People v. Brown

Annotate this Case
[Crim. No. 566. Fourth Dist. June 15, 1945.]

THE PEOPLE, Respondent, v. JOE BROWN, Appellant.

COUNSEL

Harold D. Leddy for Appellant.

Robert W. Kenny, Attorney General, Frank Richards, Deputy Attorney General, Tom Scott, District Attorney, and Dorsett M. Phillips, Deputy District Attorney, for Respondent.

OPINION

MARKS, J.

This is an appeal from a judgment and order denying defendant's motion for new trial after his conviction [69 Cal. App. 2d 604] of robbery and the crime denounced by section 286 of the Penal Code.

The amended information contained two counts. The first charged defendant with the crime of robbery, alleged to have been committed on December 2, 1944, in Kern County, by taking $50 from the person and possession of Joseph Nettles by means of putting him in fear. The second count charged the commission of the other crime on the same day. Two prior convictions of felonies were charged and were admitted.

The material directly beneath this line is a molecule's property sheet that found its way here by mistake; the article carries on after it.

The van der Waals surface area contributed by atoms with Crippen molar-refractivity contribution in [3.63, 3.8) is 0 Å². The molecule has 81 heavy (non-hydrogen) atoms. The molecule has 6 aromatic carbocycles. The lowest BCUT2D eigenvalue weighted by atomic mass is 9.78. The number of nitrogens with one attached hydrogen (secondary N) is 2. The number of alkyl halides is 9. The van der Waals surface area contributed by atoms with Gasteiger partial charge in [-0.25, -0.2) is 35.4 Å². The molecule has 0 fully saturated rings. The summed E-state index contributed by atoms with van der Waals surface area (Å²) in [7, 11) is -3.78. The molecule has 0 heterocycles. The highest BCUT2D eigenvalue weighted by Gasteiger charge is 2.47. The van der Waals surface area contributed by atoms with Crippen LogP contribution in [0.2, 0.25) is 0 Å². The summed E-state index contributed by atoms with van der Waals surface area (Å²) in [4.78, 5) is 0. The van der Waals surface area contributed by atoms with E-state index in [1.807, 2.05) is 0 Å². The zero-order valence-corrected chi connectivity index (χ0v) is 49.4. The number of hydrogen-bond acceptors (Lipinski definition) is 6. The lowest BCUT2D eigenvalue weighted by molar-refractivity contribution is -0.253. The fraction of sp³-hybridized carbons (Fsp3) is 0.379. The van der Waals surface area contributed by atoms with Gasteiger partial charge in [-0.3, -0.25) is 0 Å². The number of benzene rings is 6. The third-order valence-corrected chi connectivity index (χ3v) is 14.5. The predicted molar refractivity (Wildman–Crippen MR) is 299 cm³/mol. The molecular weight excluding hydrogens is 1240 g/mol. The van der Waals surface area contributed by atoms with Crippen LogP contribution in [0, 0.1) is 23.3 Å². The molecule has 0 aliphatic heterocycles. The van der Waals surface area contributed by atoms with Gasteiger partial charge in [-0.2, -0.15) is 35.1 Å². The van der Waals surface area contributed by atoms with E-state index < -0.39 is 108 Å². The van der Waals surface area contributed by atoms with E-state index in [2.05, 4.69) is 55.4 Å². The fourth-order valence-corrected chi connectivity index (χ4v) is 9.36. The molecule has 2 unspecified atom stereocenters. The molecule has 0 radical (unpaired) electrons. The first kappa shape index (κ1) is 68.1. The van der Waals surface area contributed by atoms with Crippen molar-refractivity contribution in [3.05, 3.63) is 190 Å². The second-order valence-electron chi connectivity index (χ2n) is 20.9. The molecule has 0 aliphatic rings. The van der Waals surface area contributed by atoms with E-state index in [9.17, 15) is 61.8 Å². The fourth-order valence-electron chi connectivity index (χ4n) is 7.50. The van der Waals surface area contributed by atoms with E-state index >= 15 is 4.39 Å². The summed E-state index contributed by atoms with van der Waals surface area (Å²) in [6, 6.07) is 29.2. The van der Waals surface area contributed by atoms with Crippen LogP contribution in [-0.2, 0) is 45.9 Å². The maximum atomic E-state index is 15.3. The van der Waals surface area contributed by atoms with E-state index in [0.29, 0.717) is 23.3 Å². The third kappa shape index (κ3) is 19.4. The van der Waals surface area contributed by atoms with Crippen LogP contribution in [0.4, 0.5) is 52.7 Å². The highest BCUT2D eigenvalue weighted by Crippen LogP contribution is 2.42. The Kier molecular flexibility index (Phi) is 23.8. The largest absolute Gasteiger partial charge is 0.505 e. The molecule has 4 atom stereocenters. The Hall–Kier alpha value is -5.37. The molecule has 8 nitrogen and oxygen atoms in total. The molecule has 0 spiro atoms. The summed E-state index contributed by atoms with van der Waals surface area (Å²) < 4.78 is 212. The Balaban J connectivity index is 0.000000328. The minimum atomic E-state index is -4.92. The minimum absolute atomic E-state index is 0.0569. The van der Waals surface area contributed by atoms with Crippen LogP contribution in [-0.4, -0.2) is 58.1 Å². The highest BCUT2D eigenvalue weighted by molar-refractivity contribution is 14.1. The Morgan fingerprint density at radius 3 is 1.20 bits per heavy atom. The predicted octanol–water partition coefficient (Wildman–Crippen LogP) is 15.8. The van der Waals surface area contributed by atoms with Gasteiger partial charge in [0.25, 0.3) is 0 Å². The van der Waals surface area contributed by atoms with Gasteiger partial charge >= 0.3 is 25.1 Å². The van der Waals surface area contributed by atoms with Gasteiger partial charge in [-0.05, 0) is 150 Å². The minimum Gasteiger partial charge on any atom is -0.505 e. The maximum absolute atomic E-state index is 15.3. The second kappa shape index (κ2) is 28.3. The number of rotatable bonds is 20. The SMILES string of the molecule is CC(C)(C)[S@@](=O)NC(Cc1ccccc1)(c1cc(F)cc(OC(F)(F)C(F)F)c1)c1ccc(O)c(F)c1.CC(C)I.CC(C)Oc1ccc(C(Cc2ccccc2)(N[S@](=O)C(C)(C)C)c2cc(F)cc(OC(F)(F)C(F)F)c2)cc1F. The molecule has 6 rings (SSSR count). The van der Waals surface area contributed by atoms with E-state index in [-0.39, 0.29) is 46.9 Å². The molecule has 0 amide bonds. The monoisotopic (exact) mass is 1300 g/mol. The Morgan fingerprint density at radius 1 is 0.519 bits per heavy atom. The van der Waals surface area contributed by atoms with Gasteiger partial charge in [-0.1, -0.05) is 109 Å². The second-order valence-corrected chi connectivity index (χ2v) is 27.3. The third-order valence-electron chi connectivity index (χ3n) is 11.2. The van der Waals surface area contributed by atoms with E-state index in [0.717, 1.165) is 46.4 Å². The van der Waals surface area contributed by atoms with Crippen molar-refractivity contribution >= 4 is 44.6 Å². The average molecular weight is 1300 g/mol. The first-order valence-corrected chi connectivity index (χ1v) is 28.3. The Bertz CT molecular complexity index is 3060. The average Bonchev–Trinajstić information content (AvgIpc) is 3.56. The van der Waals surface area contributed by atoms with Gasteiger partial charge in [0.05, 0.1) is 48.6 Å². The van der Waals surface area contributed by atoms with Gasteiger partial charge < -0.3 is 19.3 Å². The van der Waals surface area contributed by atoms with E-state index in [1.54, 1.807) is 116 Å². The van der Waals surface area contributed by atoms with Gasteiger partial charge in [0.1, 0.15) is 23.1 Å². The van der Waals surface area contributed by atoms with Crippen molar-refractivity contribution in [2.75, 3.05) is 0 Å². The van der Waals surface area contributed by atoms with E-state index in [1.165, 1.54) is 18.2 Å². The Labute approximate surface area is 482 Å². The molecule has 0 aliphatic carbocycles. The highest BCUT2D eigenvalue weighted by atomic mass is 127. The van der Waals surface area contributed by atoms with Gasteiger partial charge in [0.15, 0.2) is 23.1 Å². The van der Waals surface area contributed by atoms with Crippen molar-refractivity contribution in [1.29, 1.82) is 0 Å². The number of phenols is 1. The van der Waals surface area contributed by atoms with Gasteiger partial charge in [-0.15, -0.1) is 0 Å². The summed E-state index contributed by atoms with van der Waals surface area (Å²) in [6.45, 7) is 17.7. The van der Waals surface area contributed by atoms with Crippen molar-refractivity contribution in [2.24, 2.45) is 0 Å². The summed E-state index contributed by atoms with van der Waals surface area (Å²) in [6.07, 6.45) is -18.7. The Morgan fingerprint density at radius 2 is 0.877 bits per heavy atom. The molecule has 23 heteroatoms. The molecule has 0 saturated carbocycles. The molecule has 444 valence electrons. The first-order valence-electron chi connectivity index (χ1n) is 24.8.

The crimes were committed at Inyokern at the Naval Ordnance Training Station in Kern County. Defendant maintains that the state courts have no jurisdiction of the case because the crimes were committed on a government military reservation. (U.S. Const., art. I, § 8.)

[1] It is well established that the federal government may acquire property within the boundaries of a state for governmental use but, as a general rule, in order to deprive the state courts of jurisdiction over it there must be a surrender of jurisdiction by the state and an acceptance of jurisdiction by the United States. (Fort Leavenworth R. Co. v. Lowe, 114 U.S. 525 [5 S. Ct. 995, 29 L. Ed. 264]; United States v. Watkins, 22 F.2d 437; People v. Mouse, 203 Cal. 782 [265 P. 944].) Prior to 1940 it had been held that acceptance and consent by the government will be presumed in the absence of the showing of a contrary intent. (United States v. Jones, 109 U.S. 513 [3 S. Ct. 346, 27 L. Ed. 1015].)